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The APSC 459 class from 2009/2010 were asked in class to provide gips for next year’s class.  These are all tips submitted by the APSC 459 class of 2009/2010, close to the end of their projects in March (we would’ve gotten potentially very different advice in January, or even 4 months afterwards in the fall before 479!).    The class was given post-it notes to individually write down any tips they would have given to themselves at the start of their 459 projects, then asked as a class to group them together into similar topics.   Every post-it note with a comment was included below.  I’ve added comments and links to some of the comments in italics, and have bolded some of the comments I thought needed to be highlighted.  Enjoy!     Topic Selection

  1. Meet your sponsor before picking your project   (** or at minumum, learn as much as you can about your sponsor before meeting them – you can find out a lot by reading a prof’s research webpage, or company information and articles.  Don’t show up to any meeting without first learning a bit about your prospective project sponsor/client)
  2. Choose a project that focuses on assembling and adapting existing material.  Don’t try to build everything from scratch.  (** often you can’t avoid designing and building key components, but there’s only a small set of valid reasons for building from scratch when you can buy and adapt exsting pieces (e.g. greatly reduced price, lack of key function, etc).
  1. Choose an exciting project
  2. Choose a project that’s actually interesting to you
  3. Find a project you really like.  If not possible, do self-sponsoring
  4. Self-sponsored projects can be better than most posted    (** there are certainly some positive things about self-sponsored projects, and some drawbacks.  Read in the FAQ »)
  5. Don’t spend too much time labouring over whether your idea is perfect, just choose one that works
  6. Try to get as much direction/information as you can as soon as you can from your sponsor
  7. Recommend having a meeting with the project lab, sponsor and students at least once during the term.  Good idea to help get all parties together.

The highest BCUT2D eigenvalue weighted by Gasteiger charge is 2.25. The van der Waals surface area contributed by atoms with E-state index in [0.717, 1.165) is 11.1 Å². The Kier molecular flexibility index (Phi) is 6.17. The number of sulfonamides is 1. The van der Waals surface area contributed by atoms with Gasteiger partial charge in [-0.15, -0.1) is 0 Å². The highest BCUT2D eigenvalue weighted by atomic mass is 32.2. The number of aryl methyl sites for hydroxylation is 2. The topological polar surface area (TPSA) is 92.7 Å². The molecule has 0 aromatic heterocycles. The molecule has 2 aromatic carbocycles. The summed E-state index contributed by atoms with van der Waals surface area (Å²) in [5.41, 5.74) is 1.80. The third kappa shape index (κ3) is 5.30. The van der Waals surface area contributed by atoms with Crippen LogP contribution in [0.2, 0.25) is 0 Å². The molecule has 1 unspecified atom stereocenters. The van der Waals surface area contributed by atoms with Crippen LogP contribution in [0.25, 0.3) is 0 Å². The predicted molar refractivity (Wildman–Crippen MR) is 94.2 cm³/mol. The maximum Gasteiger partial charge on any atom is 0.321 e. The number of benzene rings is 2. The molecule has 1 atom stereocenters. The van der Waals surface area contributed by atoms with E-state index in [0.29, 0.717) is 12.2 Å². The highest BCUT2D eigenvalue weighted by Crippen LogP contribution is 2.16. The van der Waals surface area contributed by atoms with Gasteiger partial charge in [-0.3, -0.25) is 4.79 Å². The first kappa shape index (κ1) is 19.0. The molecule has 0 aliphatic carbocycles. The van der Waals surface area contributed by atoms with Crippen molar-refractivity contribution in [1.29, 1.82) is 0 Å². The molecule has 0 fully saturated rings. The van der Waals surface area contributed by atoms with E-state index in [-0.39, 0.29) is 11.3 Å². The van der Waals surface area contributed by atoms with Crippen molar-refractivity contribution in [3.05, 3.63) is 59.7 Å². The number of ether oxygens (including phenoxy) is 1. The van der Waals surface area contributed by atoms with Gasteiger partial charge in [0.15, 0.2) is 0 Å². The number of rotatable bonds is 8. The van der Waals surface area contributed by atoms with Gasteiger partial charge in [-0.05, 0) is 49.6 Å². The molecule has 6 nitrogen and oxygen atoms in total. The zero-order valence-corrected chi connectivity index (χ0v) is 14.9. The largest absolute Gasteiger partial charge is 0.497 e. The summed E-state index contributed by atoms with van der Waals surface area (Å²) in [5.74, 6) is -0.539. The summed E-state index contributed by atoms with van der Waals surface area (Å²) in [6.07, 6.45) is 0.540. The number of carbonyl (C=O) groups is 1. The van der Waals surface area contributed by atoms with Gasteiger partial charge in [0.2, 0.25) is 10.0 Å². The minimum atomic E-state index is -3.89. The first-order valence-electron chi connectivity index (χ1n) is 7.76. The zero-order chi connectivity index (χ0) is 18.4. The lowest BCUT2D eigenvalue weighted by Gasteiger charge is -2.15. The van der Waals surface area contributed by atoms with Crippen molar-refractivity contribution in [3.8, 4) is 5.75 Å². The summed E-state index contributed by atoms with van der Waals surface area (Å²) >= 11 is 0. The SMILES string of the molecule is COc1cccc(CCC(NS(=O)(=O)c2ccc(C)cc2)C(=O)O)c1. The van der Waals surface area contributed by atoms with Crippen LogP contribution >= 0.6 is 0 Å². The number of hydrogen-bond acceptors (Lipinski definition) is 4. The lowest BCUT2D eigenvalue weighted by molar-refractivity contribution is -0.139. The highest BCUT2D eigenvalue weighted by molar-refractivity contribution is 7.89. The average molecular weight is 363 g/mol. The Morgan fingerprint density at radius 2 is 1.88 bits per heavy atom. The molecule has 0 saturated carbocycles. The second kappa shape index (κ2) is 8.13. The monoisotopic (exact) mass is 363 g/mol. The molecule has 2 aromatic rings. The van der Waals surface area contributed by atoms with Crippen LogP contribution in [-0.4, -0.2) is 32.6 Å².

8. Choose something you have experience with so you don’t waste time learning things
  9. Keep everything as simple as possible cause it always ends up much more complicated
  10. More detailed description and then projects available online before having to pick some
  11. Choose a topic that has resources that can easily be gathered
  12. Take some time to really think about what project you want to work on
  13. Don’t make a perpetual motion machine.  We obey the laws of thermodynamics in Fizz
  14. Research/open-ended projects may not be a good idea.  Deliverables are important.


  1. More knowledge about different suppliers (electronic components and standard mechanical components)
  2. I wish I knew Pavel’s cellphone number (** Pavel Trochanoivich is the lead of the PHAS Electronics Shop, he’s a great resource in Hennings for electronics design suggestions for your project.)
  3. When you get stuck, seek for help (online, from the project lab, etc).
  4. Always ask for help when stuck.  A lot of experts reside in Hennings, you just don’t know who they are.
  5. Get independent advice to question your ideas – even a teammate.  And question your teammates.  Don’t assume you’re right!
  6. Knowledge about Labview programming
  7. Try to learn how to use solidworks / properly use lab equipment beforehand
  8. Become familiar with the software you will need to use.
  9. Be Jon’s friend! Add Jon on MSN!    (** I stay off MSN if I can, but I’ll do my best to reply by email with any incoming requests, especially during the term)
  10. Jon and Bernhard are your friends.  They know everything (or someone who does) (** we do have many contacts here on campus – faculty in other depts are good, but staff in other depts are also great resources)

  Sponsor communication:

  1. Sometimes sponsors know what they are talking about, but most of the time, ….
  2. Make sure you have a sponsor that you can contact
  3. Make sure sponsor is on the same page in terms of expectations
  4. Make sure everyone (sponsor, project lab, your group) expects the same results
  5. Get project charter done and signed!  So that he/she doesn’t change scope on you.
  6. Hunt down your sponsor, don’t let unanswered emails and phone calls stop you (avoid the restraining order though)


  1. Lasers are fun
  2. Be more proactive at problem solving
  3. Make silly faces !! =)